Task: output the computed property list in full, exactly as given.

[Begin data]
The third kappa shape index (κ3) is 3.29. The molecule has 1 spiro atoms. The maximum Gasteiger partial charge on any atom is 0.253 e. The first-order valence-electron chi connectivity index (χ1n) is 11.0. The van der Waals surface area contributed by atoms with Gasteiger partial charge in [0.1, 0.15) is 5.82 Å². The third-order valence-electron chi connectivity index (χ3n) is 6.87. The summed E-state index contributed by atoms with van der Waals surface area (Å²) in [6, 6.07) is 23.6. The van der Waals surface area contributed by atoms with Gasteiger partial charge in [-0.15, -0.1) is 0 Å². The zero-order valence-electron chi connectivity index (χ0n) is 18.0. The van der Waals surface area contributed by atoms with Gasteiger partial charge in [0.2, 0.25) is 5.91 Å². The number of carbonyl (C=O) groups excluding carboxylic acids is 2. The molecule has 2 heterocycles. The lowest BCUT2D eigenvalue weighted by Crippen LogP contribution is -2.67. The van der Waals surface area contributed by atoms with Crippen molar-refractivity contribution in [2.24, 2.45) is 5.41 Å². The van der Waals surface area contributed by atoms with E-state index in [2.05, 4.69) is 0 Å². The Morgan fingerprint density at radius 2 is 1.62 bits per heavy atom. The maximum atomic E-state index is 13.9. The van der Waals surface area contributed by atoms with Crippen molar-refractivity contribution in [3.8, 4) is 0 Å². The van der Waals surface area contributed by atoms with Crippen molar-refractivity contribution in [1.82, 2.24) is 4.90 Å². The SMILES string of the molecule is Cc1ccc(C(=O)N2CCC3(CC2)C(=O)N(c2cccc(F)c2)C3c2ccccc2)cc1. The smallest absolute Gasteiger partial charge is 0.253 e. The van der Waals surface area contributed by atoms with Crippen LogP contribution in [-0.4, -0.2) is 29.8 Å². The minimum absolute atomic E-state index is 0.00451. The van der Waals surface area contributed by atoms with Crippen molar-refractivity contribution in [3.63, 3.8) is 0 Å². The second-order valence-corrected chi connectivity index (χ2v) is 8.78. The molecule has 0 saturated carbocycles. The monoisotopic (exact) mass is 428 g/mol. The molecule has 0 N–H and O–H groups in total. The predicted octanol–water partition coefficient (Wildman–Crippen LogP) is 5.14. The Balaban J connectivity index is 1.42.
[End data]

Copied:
The third kappa shape index (κ3) is 3.29. The molecule has 1 spiro atoms. The maximum Gasteiger partial charge on any atom is 0.253 e. The first-order valence-electron chi connectivity index (χ1n) is 11.0. The van der Waals surface area contributed by atoms with Gasteiger partial charge in [0.1, 0.15) is 5.82 Å². The third-order valence-electron chi connectivity index (χ3n) is 6.87. The summed E-state index contributed by atoms with van der Waals surface area (Å²) in [6, 6.07) is 23.6. The van der Waals surface area contributed by atoms with Gasteiger partial charge in [-0.15, -0.1) is 0 Å². The zero-order valence-electron chi connectivity index (χ0n) is 18.0. The van der Waals surface area contributed by atoms with Gasteiger partial charge in [0.2, 0.25) is 5.91 Å². The number of carbonyl (C=O) groups excluding carboxylic acids is 2. The molecule has 2 heterocycles. The lowest BCUT2D eigenvalue weighted by Crippen LogP contribution is -2.67. The van der Waals surface area contributed by atoms with Crippen molar-refractivity contribution in [2.24, 2.45) is 5.41 Å². The van der Waals surface area contributed by atoms with E-state index in [2.05, 4.69) is 0 Å². The Morgan fingerprint density at radius 2 is 1.62 bits per heavy atom. The maximum atomic E-state index is 13.9. The van der Waals surface area contributed by atoms with Crippen molar-refractivity contribution in [3.8, 4) is 0 Å². The van der Waals surface area contributed by atoms with Crippen molar-refractivity contribution in [1.82, 2.24) is 4.90 Å². The SMILES string of the molecule is Cc1ccc(C(=O)N2CCC3(CC2)C(=O)N(c2cccc(F)c2)C3c2ccccc2)cc1. The smallest absolute Gasteiger partial charge is 0.253 e. The van der Waals surface area contributed by atoms with Crippen LogP contribution in [-0.4, -0.2) is 29.8 Å². The minimum absolute atomic E-state index is 0.00451. The van der Waals surface area contributed by atoms with Crippen molar-refractivity contribution in [3.63, 3.8) is 0 Å². The second-order valence-corrected chi connectivity index (χ2v) is 8.78. The molecule has 0 saturated carbocycles. The monoisotopic (exact) mass is 428 g/mol. The molecule has 0 N–H and O–H groups in total. The predicted octanol–water partition coefficient (Wildman–Crippen LogP) is 5.14. The Balaban J connectivity index is 1.42.